As I write this, I just got back from the National Retail Federation Big Show (a retailer trade show) in New York. Going to the show is a mind-boggling experience and you really should attend it. The show takes up the entire Javits Center in New York, which dwarfs the venues at Global Pet Expo or SuperZoo. The exhibit halls feature every product or service that retailers use. From POS systems and add-on software and hardware to marketing companies and logistics companies and fixture companies and on and on and on. There were several thousand exhibitors and over 35,000 attendees in the three days of the show.
The things I like best about this show are the hundreds of different speakers and the case studies of things individual retailers have done well (and not so well). Many of the sessions and exhibitors focused on the big boys but there was plenty for the indie retailer to learn.
By the time you read this, we will have upgraded our POS system to the latest and greatest Counterpoint system. It has been a slow, painful and very expensive process that included deposits on two systems that we ended up not using because they ended up not doing what we needed.
In the end, the counterpoint was as close as we could get to what we need. Here’s my advice to you: Before you invest in a new or a first POS system, find a consultant who can help you articulate your “must haves” in the new system. Naturally, yours truly didn’t do that.
We did find a compatible piece of software called flexReceipts. It will allow us to email receipts to customers and put targeted coupons on those receipts. The best part is the folks from that company are very savvy tech people who are ahead of the curve with mobile payments, emails, etc.
We also looked at payroll, time and attendance software, mobile payment software, and some cool monitors that you can program through a computer to play or demo anything you have in your store. They are basically televisions that you program.
This was also my fourth year as presenter at the National Retail Federation Big Show. We had more than 850 people in the session, which was “Twelve Very Doable Marketing Strategies.” For me, the best part of the show is always talking to other retailers. You learn so much more by listening than talking. I hung out with the CMO of Sheels All Sports, which is a chain of 22 amazingly well run stores. The stores are world class, industry-leading destination stops. They range in size from about 100,000 sq. ft. to 220,000 sq. ft. They do zillions of dollars and have a wonderful way of doing business.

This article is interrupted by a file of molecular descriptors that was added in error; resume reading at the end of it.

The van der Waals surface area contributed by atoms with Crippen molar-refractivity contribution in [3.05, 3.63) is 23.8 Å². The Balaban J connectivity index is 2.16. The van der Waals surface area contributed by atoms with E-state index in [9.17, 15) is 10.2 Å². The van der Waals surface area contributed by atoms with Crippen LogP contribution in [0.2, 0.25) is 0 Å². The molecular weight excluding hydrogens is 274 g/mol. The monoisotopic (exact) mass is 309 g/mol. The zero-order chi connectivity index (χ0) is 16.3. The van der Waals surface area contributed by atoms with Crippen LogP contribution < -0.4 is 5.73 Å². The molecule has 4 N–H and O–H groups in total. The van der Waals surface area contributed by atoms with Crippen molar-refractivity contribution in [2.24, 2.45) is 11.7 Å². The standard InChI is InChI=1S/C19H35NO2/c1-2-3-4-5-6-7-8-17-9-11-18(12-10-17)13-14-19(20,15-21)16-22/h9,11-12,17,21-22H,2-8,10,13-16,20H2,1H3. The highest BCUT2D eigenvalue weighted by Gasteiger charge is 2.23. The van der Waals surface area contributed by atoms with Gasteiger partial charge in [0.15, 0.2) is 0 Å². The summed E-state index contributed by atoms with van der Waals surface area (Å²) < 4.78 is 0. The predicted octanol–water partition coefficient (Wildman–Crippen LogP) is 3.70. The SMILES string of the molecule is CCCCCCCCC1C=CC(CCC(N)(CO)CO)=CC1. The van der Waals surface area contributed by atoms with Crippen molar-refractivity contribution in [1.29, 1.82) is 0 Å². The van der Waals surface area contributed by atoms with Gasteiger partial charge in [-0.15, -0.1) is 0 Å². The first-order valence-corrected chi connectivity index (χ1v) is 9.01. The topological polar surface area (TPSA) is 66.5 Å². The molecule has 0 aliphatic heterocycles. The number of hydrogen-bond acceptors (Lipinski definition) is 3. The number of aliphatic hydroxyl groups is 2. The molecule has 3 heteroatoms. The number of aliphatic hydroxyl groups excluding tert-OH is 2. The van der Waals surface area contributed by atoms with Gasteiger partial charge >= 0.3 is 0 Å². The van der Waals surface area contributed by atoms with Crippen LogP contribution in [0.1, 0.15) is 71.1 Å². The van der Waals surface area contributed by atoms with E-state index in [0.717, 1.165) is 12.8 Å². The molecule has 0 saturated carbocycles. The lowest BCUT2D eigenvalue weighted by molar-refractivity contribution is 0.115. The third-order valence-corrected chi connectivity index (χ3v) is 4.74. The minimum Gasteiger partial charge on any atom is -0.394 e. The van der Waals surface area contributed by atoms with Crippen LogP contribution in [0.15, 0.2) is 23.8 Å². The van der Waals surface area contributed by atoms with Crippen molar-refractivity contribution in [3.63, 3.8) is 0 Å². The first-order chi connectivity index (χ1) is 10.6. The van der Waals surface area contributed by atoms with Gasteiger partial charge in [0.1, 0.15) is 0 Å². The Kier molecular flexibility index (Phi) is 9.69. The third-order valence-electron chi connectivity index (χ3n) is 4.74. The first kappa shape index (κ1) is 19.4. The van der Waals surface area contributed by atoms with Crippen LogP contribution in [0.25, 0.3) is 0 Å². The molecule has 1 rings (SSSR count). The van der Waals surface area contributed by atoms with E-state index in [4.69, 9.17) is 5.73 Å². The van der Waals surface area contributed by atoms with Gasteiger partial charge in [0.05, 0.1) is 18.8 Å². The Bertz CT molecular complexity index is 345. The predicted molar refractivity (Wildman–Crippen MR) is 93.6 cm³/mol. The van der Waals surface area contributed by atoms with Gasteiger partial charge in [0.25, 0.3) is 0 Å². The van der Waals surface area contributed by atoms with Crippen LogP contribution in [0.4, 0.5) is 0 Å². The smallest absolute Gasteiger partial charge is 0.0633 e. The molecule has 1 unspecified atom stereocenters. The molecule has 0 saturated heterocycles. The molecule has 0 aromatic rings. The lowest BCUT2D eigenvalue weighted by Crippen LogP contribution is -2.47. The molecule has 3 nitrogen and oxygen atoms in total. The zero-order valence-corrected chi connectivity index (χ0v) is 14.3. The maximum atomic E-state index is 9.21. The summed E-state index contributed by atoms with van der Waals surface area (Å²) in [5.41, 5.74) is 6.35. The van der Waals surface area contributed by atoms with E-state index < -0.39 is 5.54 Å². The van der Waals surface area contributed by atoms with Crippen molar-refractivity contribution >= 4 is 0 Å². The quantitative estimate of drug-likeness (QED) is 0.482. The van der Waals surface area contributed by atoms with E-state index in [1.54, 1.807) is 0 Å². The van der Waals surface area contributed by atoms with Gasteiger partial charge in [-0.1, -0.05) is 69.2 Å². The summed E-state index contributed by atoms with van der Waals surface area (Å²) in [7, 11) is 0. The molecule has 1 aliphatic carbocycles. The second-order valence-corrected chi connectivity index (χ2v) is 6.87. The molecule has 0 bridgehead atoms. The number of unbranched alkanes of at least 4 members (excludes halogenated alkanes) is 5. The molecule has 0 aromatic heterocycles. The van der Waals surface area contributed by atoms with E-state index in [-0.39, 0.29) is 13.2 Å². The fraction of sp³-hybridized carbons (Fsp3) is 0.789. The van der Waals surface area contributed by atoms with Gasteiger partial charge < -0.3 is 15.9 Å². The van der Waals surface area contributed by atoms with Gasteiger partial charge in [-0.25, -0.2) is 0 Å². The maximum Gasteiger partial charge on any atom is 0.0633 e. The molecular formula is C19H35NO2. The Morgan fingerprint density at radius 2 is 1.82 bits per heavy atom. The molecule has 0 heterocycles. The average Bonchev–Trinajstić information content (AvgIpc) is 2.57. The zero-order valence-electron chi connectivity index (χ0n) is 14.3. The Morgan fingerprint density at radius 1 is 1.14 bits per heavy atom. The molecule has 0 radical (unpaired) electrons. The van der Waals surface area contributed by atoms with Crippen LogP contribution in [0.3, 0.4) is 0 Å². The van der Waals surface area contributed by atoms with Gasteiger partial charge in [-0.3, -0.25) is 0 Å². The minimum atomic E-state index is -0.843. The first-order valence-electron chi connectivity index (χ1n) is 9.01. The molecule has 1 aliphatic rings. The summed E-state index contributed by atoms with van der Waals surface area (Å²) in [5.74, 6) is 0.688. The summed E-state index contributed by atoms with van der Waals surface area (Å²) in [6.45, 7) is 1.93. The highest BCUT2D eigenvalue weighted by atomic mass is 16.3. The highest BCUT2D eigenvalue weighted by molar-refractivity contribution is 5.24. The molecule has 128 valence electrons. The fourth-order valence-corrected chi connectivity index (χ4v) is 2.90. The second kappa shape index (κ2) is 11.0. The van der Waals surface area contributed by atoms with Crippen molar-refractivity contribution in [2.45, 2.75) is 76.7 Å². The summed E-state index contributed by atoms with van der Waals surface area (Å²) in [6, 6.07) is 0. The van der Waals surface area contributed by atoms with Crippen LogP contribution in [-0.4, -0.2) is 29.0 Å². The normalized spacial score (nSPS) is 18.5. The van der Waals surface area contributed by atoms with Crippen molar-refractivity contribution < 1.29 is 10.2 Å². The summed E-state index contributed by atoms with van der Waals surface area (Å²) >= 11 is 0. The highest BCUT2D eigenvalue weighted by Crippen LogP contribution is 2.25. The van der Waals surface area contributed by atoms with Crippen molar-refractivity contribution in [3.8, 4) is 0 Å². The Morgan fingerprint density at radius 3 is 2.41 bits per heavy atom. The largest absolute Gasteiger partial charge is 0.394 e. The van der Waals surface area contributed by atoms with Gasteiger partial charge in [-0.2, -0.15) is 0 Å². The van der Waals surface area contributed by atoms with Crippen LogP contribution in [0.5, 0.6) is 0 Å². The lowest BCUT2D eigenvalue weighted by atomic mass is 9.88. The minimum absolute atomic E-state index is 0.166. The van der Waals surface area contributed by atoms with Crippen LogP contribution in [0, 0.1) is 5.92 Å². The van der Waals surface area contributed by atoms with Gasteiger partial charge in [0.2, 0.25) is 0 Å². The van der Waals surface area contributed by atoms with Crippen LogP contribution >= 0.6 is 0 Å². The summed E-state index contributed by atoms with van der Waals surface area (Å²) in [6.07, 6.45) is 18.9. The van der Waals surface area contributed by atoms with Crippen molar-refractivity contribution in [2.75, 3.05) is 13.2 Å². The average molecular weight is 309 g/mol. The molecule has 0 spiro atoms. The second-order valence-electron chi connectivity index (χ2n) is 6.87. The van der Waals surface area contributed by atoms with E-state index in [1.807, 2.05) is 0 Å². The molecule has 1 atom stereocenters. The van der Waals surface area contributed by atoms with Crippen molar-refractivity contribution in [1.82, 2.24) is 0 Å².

Firstly, each store is a shopping experience like no other. They understand whoever has the store that is the most fun, wins. They sell, sporting goods, all kinds of apparel, hunting equipment and pet food—including lots of locally made stuff. But what really sets the company apart from the competition is the people who work there and the training that goes into every single employee.
Most retailers don’t invest nearly enough in product training, customer service skill training, management training, etc. But Sheels does. The employees at Sheels are paid very well with great benefits but a lot is expected of those employees. The management sets high expectations but they give the crew the tools they need to meet them.
Listening to my new buddy talk about the culture at Sheels reminded me exactly of how Mindy Grossman runs her company Home Shopping Network. They demonstrate that an owner needs to give the employees tools and opportunities to shine and grow. A company can’t grow without great people.
I went back to my hotel room thinking of ways to run my company like they do. I am so much smaller than they are, how can I possibly do it? Then I realized Mr. Sheels started with one store and a clearly defined vision of how he wanted to run his business. We can all learn from his example.
Here is what I think we can look forward to. Free shipping on pet food will not be here forever. Once investors insist on companies making money, free shipping will go away. Just don’t hold your breath. I also think you and I will have to let our customers order online and pick up at the store or we will have to deliver orders. The companies that are easiest to do business with will win.
Things are changing so fast that indies like us will face challenges staying ahead of the curve. Please take this advice about delivery even if your business is great. Start making a plan to get into the delivery business now and get ahead of the curve.